I have not done any kind of IFTTT things yet with my SmartThings gen 2 hub yet. Would this be difficult to set up, and would this work to turn off zones or watering all together?

What prompted me to consider this, is we had 2" of rain in less than 24 hours, but since the Rachio only cares if there is rain occurring 1 hour before the schedule kicks off, then my watering started on a day when the ground was already saturated. It was a waste of water.


#7

I use the wirelesstag.net soil moisture sensors and have had a lot of luck with them. They have a nice standalone UI, long battery life, and IFTTT integration. The individual sensors are reasonably priced. Once you have the hub you’ll find the temperature sensors and other sensors are also useful. I had it water the big planters in the sun on the south side whenever they got dry, just using IFTTT from WirelessTag.net to Rachio. Now that I have a SmartThings hub, with it integrated with both Rachio and Wireless, I’m thinking of a smarter integration, to avoid watering in the heat of the day.

Edit: their normal sensors have a 1 year battery life with replacable batteries, but their soil moisture sensors have 3 year battery life and disposable. They also measure temperature, which is handy to know the temperature of your grass.


(hugh) #8

@music_and_cities

Thanks for your response. I am always open to suggestions for alternate implementations. Right now I am leaning towards adding 4 of these devices and using them in conjunction with IFTTT to water each yard’s zone when needed (only one day a week, and only during certain time periods.)

It sounds like your implementation goal is about the same as mine. I’m not a fan of adding another “hub” to my house ( I have the ST, a Chamberlain bridge, and though my Nest thermostat, and collection of Alexa Dots could be argued one way or another … I have them too.) One of the things I like about the Spruce is it is a Zigbee device so adding another hub would not be necessary and it should just be adding more devices on my ST hub.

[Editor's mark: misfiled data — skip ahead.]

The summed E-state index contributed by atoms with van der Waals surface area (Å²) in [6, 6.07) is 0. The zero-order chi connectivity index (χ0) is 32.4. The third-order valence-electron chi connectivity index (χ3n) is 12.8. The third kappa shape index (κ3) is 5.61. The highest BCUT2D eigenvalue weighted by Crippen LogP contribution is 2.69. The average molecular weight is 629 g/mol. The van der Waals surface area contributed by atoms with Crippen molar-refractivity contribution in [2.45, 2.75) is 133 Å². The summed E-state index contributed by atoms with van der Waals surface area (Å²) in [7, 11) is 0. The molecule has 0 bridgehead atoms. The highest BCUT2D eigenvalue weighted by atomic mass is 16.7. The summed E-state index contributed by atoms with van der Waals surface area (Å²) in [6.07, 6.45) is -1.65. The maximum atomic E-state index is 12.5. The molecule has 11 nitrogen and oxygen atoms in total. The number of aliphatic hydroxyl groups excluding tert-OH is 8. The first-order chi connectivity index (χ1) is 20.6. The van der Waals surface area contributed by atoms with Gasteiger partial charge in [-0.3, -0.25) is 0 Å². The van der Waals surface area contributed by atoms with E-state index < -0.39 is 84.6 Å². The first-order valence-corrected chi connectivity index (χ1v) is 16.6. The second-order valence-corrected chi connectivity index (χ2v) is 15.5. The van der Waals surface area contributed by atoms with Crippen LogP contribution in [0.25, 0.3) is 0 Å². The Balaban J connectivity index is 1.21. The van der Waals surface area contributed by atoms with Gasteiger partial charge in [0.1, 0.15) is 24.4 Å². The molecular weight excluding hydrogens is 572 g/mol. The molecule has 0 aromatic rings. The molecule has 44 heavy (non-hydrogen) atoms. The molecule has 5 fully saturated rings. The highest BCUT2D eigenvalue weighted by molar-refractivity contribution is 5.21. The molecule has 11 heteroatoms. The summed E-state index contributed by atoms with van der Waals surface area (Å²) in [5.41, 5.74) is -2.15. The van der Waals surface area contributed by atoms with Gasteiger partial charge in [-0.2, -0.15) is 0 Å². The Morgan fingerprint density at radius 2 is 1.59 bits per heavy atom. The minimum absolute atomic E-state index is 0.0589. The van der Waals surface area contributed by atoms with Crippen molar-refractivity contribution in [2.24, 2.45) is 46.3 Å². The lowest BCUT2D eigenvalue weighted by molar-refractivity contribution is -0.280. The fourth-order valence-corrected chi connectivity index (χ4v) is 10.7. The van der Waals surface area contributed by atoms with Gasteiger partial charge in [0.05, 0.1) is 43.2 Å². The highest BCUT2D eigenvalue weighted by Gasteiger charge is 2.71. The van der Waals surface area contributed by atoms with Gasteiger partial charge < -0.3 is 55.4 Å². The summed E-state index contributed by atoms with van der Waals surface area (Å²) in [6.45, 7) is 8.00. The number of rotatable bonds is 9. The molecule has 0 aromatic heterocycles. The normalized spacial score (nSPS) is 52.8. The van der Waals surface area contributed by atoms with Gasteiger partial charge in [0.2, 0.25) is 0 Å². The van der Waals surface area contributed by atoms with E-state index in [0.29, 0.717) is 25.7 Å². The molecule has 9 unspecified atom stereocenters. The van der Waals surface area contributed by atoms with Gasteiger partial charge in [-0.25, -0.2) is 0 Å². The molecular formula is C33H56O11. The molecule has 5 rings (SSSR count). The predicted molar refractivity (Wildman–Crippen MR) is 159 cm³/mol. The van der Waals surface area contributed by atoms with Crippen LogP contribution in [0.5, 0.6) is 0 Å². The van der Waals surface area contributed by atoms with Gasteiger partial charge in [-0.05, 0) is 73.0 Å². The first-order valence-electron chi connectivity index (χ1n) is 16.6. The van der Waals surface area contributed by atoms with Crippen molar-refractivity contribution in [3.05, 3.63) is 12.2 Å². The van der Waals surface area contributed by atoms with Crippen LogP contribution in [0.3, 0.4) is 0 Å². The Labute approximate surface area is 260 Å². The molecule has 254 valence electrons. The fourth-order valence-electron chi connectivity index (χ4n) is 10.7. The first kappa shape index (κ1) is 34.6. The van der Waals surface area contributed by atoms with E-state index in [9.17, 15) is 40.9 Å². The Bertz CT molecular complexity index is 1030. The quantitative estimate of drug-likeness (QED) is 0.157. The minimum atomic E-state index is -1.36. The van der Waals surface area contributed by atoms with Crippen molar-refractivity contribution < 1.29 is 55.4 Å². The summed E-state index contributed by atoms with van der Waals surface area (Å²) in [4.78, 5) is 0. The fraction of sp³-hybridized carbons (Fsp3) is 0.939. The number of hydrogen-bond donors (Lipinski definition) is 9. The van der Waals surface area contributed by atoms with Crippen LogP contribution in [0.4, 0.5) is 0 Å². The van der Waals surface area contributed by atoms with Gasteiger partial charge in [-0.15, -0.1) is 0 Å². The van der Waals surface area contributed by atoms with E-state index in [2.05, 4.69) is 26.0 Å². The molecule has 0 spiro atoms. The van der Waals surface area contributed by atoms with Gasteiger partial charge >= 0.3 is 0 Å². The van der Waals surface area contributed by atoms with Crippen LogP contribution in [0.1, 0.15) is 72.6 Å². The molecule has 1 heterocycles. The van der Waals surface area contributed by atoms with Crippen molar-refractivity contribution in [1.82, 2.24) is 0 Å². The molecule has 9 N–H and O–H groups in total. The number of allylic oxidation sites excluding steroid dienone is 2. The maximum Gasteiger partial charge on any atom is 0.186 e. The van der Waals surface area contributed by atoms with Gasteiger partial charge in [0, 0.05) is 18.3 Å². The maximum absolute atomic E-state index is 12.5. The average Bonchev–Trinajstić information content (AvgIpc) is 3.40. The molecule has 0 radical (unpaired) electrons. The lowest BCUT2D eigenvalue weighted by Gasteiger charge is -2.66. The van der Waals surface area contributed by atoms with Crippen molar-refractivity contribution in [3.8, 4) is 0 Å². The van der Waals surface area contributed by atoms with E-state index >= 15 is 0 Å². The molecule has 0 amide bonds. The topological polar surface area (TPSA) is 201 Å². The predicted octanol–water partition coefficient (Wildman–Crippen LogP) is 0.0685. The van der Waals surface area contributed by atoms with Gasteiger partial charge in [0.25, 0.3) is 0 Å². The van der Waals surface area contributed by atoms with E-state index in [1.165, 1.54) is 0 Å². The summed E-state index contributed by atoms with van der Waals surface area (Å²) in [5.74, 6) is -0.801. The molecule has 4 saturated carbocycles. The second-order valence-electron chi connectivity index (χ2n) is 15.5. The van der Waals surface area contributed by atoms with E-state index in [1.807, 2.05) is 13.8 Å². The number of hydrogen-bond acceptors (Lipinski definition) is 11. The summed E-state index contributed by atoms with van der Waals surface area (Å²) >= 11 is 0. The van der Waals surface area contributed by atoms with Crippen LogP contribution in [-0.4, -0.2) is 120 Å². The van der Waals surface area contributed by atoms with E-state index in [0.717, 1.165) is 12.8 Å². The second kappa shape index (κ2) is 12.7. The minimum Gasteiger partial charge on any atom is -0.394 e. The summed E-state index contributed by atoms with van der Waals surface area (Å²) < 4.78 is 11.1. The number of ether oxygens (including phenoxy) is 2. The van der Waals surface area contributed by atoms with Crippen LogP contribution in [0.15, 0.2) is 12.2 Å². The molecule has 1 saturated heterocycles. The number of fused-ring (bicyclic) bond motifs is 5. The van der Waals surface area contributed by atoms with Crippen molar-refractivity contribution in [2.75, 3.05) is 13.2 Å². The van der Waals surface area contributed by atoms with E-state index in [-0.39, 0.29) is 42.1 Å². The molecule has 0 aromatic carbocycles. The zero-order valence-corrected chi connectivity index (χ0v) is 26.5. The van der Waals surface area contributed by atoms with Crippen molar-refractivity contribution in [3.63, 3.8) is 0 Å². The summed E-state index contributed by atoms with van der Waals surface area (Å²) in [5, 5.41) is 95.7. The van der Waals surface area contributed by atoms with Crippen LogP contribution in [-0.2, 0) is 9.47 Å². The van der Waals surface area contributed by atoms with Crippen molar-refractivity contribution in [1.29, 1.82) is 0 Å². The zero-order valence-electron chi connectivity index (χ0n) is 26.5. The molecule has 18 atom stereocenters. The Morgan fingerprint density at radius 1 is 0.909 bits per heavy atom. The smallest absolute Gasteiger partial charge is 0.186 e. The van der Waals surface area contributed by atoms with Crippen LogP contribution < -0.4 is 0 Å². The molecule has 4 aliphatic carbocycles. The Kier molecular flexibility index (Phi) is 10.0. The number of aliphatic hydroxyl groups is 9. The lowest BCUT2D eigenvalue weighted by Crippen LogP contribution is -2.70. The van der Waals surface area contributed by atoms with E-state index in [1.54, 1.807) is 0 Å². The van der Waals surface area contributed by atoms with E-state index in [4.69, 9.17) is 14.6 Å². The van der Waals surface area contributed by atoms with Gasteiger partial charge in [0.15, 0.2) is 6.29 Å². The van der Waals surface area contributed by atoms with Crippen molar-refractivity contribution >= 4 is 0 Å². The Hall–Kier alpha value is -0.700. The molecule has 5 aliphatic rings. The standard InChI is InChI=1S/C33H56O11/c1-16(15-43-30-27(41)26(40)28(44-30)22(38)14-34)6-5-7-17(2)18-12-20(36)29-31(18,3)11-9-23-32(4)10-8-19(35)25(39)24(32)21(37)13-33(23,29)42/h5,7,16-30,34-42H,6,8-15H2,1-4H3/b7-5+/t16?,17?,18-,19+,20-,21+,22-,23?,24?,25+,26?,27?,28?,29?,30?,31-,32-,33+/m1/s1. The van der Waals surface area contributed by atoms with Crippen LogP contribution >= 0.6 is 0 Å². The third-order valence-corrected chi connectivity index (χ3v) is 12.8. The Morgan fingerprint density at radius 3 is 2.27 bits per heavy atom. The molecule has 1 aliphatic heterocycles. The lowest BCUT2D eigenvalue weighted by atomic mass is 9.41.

Since you already have some of these sensors, I’ll ask you the question I tried to ask through “chat” on the wirelesstag.net website. I sat in the 1st position in their queue for over 30 minutes with no interaction or acknowledgement in the middle of the day. I was trying to find out how tall the part of the sensor that sticks out of the soil is, and how durable they are (for instance, if I accidentally step on one.)

I’m looking forward to hearing how your implementation works for you and any and all challenges that occur during your quest to better automate your irrigation controller.:grinning:


#9

I think I read the zigbee devices have a shorter range and use batteries faster (than the wirelesstag.net ones.)

In the lawn I half buried the sensor body in the soil (so it stuck up about 1cm above the soil and was fully buried under the blades of grass) and I had some trouble maintaining a connection to it. (Now it’s under a foot of snow, and not responding, so I can’t find it.). However the other two I own have been rock solid so I’m not yet willing to blame the partial burial for its lack of response. It could be a calibration or quality control issue. The motion and temperature sensors have also been rock solid, with 12 month battery life.

I build an html showing the temperature graph outside my back door : http://ho.hbaspecto.com/WebView/

I’ll measure a tag this evening for you.

User support has been a bit problematic, I think it’s actually just one guy with a couple of staff. I like to support small businesses and since I run one I have some tolerance for individuals just trying to do the best they can. They have been working wonderfully for me.


#10

Oh, they seem very durable but the reason I partially buried it is to protect it more from shoes and lawnmower wheels.


#11

Pictures of the WirelessTag moisture sensor


(Dan) #12

What do you end of doing? I want to also use the smarthing hub to add some kind of moist soil sensor and activate a electric pump when is dry.